Working hard or hardly working?
For many years during my career, I thought that hard work was the recipe for success. It seemed to work for me at least as I worked extremely hard and as a result got promoted several times. I climbed the infamous corporate ladder.
Hard work and effort are extremely important without a doubt. However, as I have gotten older I have seen that continuously working hard actually reduces your ability to be successful.
In fact, beyond a certain point, it is counterproductive to work long hours if you want to be an effective leader.
Over the years I have slogged through some incredibly long weeks with late hours often deep into the weekend. This was sometimes recognized by my seniors. However, it often seemed to be just “part of the game”, a necessity, almost a badge of honor.
Research carried out by John Pencavel of Stanford University showed that when employees work over 50 hours a week, the value of what they contribute to their company falls sharply for their entire work week. People produce less quality work, make more mistakes and lose their ability to think creatively.
Over 55 hours and the results are even worse. Productivity falls off a cliff.
In other words, employers and their employees are better off if work hours are kept down to reasonable levels.
The answer is to work smarter, not harder.
Since I started coaching a few years back I have found many “successful” people faced the same problem that I had encountered myself. People advanced early in their careers by working hard but then later fell victim to their own strategy.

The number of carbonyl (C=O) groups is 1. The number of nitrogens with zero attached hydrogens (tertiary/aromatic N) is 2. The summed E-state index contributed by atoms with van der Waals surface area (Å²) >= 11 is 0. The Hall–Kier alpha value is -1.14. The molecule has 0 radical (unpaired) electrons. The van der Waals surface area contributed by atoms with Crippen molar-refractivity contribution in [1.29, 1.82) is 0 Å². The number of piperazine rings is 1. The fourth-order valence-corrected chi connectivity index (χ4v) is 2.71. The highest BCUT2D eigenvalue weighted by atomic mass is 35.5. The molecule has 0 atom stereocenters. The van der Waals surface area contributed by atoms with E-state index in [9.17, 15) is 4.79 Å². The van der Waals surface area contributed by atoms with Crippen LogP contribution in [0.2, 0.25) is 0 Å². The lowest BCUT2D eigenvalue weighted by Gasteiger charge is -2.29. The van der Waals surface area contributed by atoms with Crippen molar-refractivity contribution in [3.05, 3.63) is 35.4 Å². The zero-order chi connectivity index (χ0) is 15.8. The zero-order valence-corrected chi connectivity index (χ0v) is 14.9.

They often feel they need to keep running flat out just to stay in the same place. (A hamster wheel or a rat race comes to mind.)
To help get people out of the trap I start with one simple exercise. I ask them to:
1) Record everything they do during two weeks - noting the details in one-hour blocks.
2) For each activity rate from 1 to 10 how much value they had created for their company (or for themselves) by completing that task.
People are often shocked by how much of their time is spent on low-value tasks answering emails, sitting in non-productive meetings, or producing work with an almost null value.
This is what I refer to as non-work.
Most people discover that approximately 20% to 25% of work falls into high-value activity. The rest needs significant restructuring and elimination.
When people have the data in front of them, they realize that they need to change.
By applying the right strategy, people can increase their value and impact whilst working fewer hours. (I take great pleasure in coaching people who both recover personal time AND get more recognition at work for increased proficiency).
If you work long hours and feel that there is no escape, then believe me there is a way out. The first important step is to look at what you are doing every day.
The question is:
Are you working hard or hardly working?
What are your thoughts?
PS If you would like more information on how to tackle this problem, send me a message, and let’s talk.